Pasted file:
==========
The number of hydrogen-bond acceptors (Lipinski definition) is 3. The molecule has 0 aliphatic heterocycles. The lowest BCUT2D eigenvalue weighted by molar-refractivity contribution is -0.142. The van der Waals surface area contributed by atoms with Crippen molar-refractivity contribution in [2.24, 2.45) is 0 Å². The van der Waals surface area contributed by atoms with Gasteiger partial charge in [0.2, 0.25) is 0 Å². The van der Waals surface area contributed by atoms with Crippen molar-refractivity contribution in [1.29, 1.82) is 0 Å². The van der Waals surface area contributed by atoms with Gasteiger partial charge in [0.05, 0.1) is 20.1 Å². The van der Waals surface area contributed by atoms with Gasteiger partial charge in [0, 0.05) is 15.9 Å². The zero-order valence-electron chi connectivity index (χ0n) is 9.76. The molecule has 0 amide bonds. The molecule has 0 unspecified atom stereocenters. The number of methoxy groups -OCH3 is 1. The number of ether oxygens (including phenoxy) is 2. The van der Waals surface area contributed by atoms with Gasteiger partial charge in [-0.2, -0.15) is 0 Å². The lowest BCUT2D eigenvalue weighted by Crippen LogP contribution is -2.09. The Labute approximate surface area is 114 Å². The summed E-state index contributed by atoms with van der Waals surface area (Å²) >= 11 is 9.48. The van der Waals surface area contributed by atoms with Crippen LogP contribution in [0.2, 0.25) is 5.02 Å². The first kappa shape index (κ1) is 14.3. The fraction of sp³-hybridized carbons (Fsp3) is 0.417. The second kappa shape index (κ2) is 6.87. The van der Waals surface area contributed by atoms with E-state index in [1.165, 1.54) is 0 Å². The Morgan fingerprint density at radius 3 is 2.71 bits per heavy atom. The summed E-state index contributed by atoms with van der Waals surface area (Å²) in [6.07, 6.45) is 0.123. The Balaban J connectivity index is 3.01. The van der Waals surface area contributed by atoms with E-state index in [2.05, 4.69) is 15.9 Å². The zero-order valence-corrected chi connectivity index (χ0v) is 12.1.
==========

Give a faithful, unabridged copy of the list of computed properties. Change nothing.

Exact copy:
The number of hydrogen-bond acceptors (Lipinski definition) is 3. The molecule has 0 aliphatic heterocycles. The lowest BCUT2D eigenvalue weighted by molar-refractivity contribution is -0.142. The van der Waals surface area contributed by atoms with Crippen molar-refractivity contribution in [2.24, 2.45) is 0 Å². The van der Waals surface area contributed by atoms with Gasteiger partial charge in [0.2, 0.25) is 0 Å². The van der Waals surface area contributed by atoms with Crippen molar-refractivity contribution in [1.29, 1.82) is 0 Å². The van der Waals surface area contributed by atoms with Gasteiger partial charge in [0.05, 0.1) is 20.1 Å². The van der Waals surface area contributed by atoms with Gasteiger partial charge in [0, 0.05) is 15.9 Å². The zero-order valence-electron chi connectivity index (χ0n) is 9.76. The molecule has 0 amide bonds. The molecule has 0 unspecified atom stereocenters. The number of methoxy groups -OCH3 is 1. The number of ether oxygens (including phenoxy) is 2. The van der Waals surface area contributed by atoms with Gasteiger partial charge in [-0.2, -0.15) is 0 Å². The lowest BCUT2D eigenvalue weighted by Crippen LogP contribution is -2.09. The Labute approximate surface area is 114 Å². The summed E-state index contributed by atoms with van der Waals surface area (Å²) >= 11 is 9.48. The van der Waals surface area contributed by atoms with Crippen LogP contribution in [0.2, 0.25) is 5.02 Å². The first kappa shape index (κ1) is 14.3. The fraction of sp³-hybridized carbons (Fsp3) is 0.417. The second kappa shape index (κ2) is 6.87. The van der Waals surface area contributed by atoms with E-state index in [1.165, 1.54) is 0 Å². The Morgan fingerprint density at radius 3 is 2.71 bits per heavy atom. The summed E-state index contributed by atoms with van der Waals surface area (Å²) in [6.07, 6.45) is 0.123. The Balaban J connectivity index is 3.01. The van der Waals surface area contributed by atoms with E-state index in [2.05, 4.69) is 15.9 Å². The zero-order valence-corrected chi connectivity index (χ0v) is 12.1.